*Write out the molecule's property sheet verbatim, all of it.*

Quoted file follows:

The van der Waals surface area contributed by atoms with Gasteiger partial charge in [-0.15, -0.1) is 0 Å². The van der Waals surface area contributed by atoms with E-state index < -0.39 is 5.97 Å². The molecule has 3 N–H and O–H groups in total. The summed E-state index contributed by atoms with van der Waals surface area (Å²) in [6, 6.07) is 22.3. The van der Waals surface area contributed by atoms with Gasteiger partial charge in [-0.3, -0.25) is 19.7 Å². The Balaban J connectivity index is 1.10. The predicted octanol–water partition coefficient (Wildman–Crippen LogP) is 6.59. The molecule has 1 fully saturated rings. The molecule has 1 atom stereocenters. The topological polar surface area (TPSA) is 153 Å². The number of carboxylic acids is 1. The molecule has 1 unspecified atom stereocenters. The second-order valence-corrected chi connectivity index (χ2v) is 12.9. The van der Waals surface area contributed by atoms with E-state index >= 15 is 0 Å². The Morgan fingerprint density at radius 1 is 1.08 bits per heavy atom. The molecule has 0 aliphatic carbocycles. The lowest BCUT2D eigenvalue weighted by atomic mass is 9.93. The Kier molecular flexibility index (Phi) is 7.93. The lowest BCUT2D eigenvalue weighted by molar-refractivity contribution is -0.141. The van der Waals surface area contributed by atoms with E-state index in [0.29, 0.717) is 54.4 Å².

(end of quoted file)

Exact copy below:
The van der Waals surface area contributed by atoms with Gasteiger partial charge in [-0.15, -0.1) is 0 Å². The van der Waals surface area contributed by atoms with E-state index < -0.39 is 5.97 Å². The molecule has 3 N–H and O–H groups in total. The summed E-state index contributed by atoms with van der Waals surface area (Å²) in [6, 6.07) is 22.3. The van der Waals surface area contributed by atoms with Gasteiger partial charge in [-0.3, -0.25) is 19.7 Å². The Balaban J connectivity index is 1.10. The predicted octanol–water partition coefficient (Wildman–Crippen LogP) is 6.59. The molecule has 1 fully saturated rings. The molecule has 1 atom stereocenters. The topological polar surface area (TPSA) is 153 Å². The number of carboxylic acids is 1. The molecule has 1 unspecified atom stereocenters. The second-order valence-corrected chi connectivity index (χ2v) is 12.9. The van der Waals surface area contributed by atoms with E-state index >= 15 is 0 Å². The Morgan fingerprint density at radius 1 is 1.08 bits per heavy atom. The molecule has 0 aliphatic carbocycles. The lowest BCUT2D eigenvalue weighted by atomic mass is 9.93. The Kier molecular flexibility index (Phi) is 7.93. The lowest BCUT2D eigenvalue weighted by molar-refractivity contribution is -0.141. The van der Waals surface area contributed by atoms with E-state index in [0.29, 0.717) is 54.4 Å².